So my short story today is about, the, it started with the film group. They're called Three Bridges, they're from Sausalito or San Francisco California, northern California. And they're a couple, elderly couple, married, who got deeply immersed in mysticism during their life. Probably got into some Buddha, Buddhist teaching. And they decided to make a series of films on mysticism. And they've been doing that for a few years. And then, they were looking, so they had rabbis on their films and Sikhs and I don't think they had any Christians or Muslims, we'll talk about that in a minute. And they were looking for Hindus and they asked around California: "We want to talk to some Hindus about mysticism." And all the Hindus just had a blank stare on their face for a while. And then they said: "Well there's a group in Hawaii, you could go maybe talk with them, because they seem to know some of this business."
And so they made an appointment about two years ago and they came, they flew to Kauai and they filmed us for a few hours. And then just recently they put up the most recent one on You tube called, what's it called? "Is there a difference between mysticism and religion." Something like that.
It's a fascinating little topic and they dive into it and they basically, they interview like some Tibetan nun. And she talks very eloquently about mysticism. And talked to a rabbi. And the rabbi, interestingly enough was the most in tune with Gurudeva's way of looking at these things. You know, some of the mystics sort of poo poo religion. And they get into mysticism and they think: Okay well this is the all and the everything and this religion thing we can just let that go now.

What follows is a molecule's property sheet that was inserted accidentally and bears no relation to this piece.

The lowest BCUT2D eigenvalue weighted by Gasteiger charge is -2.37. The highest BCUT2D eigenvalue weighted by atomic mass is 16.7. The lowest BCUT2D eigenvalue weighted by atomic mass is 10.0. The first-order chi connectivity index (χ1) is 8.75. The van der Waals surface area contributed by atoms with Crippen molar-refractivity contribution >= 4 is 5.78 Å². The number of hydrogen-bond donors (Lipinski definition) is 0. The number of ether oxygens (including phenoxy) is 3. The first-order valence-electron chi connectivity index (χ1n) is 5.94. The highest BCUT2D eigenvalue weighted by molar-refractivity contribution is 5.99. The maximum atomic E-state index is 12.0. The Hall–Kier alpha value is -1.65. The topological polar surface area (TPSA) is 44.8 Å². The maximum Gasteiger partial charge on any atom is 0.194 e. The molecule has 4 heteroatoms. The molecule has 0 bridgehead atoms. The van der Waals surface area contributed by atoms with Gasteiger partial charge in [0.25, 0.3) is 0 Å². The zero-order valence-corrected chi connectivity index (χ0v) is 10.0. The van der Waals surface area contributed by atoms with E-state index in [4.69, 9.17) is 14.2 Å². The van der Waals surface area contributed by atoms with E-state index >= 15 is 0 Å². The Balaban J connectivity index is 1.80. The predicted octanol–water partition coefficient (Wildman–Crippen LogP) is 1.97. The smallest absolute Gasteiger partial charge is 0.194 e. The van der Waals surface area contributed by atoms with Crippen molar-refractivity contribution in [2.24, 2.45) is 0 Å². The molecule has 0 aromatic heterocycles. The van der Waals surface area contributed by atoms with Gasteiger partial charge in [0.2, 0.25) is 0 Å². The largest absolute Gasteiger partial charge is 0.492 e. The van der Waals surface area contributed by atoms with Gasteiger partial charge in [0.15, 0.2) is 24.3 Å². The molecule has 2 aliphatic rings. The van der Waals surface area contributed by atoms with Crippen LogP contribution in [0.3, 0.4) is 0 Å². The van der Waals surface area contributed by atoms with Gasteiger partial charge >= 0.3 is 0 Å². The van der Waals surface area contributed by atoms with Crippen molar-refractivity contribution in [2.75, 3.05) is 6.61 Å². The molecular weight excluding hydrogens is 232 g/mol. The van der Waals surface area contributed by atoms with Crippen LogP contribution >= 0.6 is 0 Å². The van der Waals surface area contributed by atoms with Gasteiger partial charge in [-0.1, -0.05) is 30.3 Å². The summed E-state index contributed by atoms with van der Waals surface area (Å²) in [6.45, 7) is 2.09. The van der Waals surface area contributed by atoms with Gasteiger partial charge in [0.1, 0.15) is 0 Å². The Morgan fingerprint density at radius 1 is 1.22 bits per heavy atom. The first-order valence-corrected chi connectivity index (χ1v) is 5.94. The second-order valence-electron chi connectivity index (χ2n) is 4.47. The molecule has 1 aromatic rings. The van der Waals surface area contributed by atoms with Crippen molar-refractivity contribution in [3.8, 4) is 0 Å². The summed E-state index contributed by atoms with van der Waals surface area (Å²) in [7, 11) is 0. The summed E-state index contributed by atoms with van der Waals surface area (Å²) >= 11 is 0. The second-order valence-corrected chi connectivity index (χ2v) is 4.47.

But Gurudeva didn't have that idea at all. To Gurudeva mysticism was like the heart and soul of us and then religion was the body that, you know, gave the heart and the soul some sustainability, some substance that. So he had a strong idea that you need both. And he celebrated very much the idea that in Hinduism we have both. You know, theory in the Catholic faith is , they don't , they don't much go for that. They've been fighting mysticism you know, way back to Meister Eckhart. Meister Eckhart said: "I am God." And then they basically tried to burn him at the stake. And tried to make him change his mind.
And so, Gurudeva said: The most beautiful thing would be, if you could have your mysticism and your religion. What if you could do that? How perfect would that be? And lo and behold; that's what we have. We're very fortunate in Hinduism that all of our saints and our gurus give great credence and support to the mystical enterprise. They want you to go in. They want you to have a divine experience. They almost demand it from you, you know. It's not, it's almost not optional especially if you are around someone like Gurudeva.